With talk of government waste on the front burner in early 2023, Americans certainly aren’t jazzed about skyrocketing government spending.
In the same survey, Americans seem to favor infrastructure spending in general, until they hear about the high price tag associated with fixing roads, bridges, airports, and other high-priority structural needs.
Looking to highlight voter frustrations on high spending and inflation, Rep. Jason Smith (R-Missouri), noted the U.S. is mired in "an inflation crisis brought on by reckless spending coming out of Washington."
He’s not the only one who thinks this way.
The Gallup survey cited a Penn State poll conducted in May, 2022 that found reducing government spending was the most frequently chosen option as "the best way for the federal government to fight inflation."
Similarly, an April poll conducted by Public Opinion Strategies told respondents that "government spending went from $4.4 trillion in 2019 to $6.8 trillion in 2021" and found 73% agreement that this increase has been a major cause of higher prices.
Pay Me Now or Pay Me Later
Nobody’s really arguing that voters enjoy government spending, but when it comes to infrastructure spending, those same voters should take a closer look at both the current and future lenders.
There, statisticians are quick to point out that pausing needed infrastructure spending is only delaying the inevitable, and only jacking up the price for infrastructure fixes that need to be addressed.
A case in point.
According to a recent report from the American Society of Civil Engineers (ASCE), America’s long-overdue infrastructure bill will cost the average American household $3,300 by 2039 on an annual basis.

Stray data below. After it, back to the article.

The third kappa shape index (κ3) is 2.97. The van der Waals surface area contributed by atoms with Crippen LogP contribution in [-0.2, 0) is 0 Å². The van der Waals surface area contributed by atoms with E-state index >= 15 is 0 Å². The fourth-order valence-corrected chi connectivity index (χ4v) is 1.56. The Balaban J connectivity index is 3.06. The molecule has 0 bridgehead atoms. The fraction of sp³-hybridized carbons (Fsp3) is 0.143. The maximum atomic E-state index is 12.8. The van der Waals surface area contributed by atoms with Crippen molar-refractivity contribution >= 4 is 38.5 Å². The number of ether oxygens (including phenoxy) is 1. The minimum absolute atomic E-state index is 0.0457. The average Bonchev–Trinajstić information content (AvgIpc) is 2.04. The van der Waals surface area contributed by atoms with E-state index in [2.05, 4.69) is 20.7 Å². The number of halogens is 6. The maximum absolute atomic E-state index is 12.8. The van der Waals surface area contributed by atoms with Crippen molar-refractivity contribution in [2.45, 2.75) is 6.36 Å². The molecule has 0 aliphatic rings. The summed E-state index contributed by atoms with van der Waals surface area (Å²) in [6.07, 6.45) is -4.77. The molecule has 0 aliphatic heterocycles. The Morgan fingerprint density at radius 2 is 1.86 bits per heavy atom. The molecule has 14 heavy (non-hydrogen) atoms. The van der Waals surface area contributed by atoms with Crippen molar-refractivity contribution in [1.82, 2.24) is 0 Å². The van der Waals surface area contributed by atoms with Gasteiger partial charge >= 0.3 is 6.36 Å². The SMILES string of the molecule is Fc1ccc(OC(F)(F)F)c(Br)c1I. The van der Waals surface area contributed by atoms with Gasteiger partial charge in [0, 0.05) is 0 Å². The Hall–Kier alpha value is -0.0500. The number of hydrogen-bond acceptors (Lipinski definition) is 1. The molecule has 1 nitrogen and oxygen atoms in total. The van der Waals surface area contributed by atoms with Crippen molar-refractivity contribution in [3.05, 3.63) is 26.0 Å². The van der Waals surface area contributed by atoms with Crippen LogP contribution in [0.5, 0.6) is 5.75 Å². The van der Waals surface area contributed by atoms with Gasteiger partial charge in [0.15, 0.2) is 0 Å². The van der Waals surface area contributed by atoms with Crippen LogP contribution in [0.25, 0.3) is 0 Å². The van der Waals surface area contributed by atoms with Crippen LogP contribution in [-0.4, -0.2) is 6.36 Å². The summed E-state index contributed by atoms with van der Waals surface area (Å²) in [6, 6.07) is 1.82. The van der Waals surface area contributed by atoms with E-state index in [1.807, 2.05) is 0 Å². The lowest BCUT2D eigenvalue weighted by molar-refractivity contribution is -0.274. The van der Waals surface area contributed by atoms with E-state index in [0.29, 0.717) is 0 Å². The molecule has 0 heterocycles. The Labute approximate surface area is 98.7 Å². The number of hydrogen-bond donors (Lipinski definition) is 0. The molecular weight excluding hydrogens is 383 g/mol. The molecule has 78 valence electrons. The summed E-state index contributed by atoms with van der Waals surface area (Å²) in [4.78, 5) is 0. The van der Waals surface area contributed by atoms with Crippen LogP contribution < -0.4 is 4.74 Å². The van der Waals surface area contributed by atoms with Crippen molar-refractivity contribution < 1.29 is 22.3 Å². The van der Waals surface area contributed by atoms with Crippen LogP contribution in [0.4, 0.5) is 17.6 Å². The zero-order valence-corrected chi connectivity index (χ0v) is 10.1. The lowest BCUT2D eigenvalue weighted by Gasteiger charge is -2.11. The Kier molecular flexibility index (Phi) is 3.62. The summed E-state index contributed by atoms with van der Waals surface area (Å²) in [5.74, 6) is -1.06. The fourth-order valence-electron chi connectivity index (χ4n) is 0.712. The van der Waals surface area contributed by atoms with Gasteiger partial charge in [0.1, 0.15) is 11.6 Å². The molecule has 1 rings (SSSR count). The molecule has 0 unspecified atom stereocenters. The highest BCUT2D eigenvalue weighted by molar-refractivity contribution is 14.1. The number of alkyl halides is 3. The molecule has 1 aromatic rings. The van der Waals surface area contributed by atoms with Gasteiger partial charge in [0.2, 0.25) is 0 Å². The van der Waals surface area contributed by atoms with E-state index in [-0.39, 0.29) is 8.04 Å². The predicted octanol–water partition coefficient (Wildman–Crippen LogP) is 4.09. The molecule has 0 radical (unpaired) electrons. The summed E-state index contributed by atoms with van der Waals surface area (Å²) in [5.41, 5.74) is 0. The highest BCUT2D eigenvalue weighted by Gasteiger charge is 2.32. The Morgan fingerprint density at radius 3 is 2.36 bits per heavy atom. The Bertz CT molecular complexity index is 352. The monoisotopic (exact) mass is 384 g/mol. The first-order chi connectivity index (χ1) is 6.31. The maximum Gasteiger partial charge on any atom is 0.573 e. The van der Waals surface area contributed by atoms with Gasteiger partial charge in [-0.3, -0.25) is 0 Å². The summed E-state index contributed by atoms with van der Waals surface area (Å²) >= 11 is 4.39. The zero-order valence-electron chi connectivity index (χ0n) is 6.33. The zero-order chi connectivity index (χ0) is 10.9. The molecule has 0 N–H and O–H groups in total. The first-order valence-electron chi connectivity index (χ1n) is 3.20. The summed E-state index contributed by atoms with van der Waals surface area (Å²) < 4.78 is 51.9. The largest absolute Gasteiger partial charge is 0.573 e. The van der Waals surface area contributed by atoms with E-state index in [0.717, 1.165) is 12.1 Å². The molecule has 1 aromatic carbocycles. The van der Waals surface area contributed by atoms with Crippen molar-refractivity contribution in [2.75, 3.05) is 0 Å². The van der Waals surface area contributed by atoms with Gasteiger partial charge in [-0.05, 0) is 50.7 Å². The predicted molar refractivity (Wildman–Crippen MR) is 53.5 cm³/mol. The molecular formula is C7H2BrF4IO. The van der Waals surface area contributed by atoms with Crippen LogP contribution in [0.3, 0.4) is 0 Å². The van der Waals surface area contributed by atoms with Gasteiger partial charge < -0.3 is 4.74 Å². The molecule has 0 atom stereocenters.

A big chunk of that figure will likely come from rising inflation, which will make everything more expensive by 2039. After all, having $3,000 in 1990 was equivalent in purchasing power to about $6,812.48 today, and having $3,000 in 2023 will be like having $4,814 in 2039, based on an annual 3% inflation rate.
Still, $3,300 represents a big chunk of change for Americans 16 years from now, especially given the fact that the same infrastructure project is relatively more inexpensive today than in 2039.
The ripple effects of infrastructure delay are bigger than you may think, too.
As ASCE pointed out, the U.S. economy could experience $10 trillion in GDP losses and a $23 trillion decline in business productivity cumulatively over the next two decades if current federal and state infrastructure policy delays are continued.
“There's no better way to jump-start the economy, while also lessening the financial burden on businesses and families, than by making a down payment on our infrastructure now – transit systems, bridges, water treatment plants, and the grid – to ensure these systems are sustainable, resilient, and safe for communities across the nation,” ASCE Executive Director Tom Smith noted.
For Americans on the fence over infrastructure spending, the decision is easy: you can pay less now or stick your son or daughter with a bigger bill 20 years from now.